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Album, ink on paper
Sheet: 34.2 x 38.3 cm (13 7/16 x 15 1/16 in.)
John L. Severance Fund in honor of Dr. Ju-hsi Chou and Gift of various donors to the department of Asian Art (by exchange) 2004.1.29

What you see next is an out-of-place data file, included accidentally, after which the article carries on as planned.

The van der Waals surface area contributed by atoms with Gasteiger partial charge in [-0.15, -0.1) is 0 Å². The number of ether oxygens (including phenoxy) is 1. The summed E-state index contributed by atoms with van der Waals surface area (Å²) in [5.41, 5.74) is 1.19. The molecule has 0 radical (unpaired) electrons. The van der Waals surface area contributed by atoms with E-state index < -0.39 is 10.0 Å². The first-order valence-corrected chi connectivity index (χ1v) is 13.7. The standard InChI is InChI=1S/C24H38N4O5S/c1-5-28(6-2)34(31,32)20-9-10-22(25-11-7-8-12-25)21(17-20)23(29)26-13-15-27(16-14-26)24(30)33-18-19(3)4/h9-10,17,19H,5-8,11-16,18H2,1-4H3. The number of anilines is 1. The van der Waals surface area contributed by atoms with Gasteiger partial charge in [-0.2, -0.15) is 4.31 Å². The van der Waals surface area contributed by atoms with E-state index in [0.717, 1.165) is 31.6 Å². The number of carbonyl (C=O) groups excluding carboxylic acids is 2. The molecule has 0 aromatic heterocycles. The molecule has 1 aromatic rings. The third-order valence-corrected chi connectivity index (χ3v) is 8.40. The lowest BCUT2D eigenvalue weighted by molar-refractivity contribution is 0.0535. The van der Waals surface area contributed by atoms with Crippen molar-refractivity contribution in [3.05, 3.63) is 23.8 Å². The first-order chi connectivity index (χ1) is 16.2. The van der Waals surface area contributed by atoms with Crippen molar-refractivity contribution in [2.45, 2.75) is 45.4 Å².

This leaf belongs to the album’s second series of narratives, Ten Kings of Hells. It demonstrates a Chinese-Buddhist approach in which the netherworld is divided into ten realms, each ruled by one of these kings. This particular version portrays the king in a benevolent guise, though his identity remains unclear. He holds an ivory plaque, is draped in a robe, and wears a hat that sports two slender side arms—similar to the headgear worn by Song dynasty emperors. A vertical scroll hangs to his left, depicting in the lower two-thirds a rectangular architectural plan with buildings aligned in a symmetrical arrangement not unlike a Buddhist temple or a Confucian shrine. Above, the scene also features a building and could show a specific mountain. One of the Ten Kings is known as the King of Taishan (or Mt. Tai). This depiction would represent a unique treatment of the king, not shared with other renditions of the same figure elsewhere.
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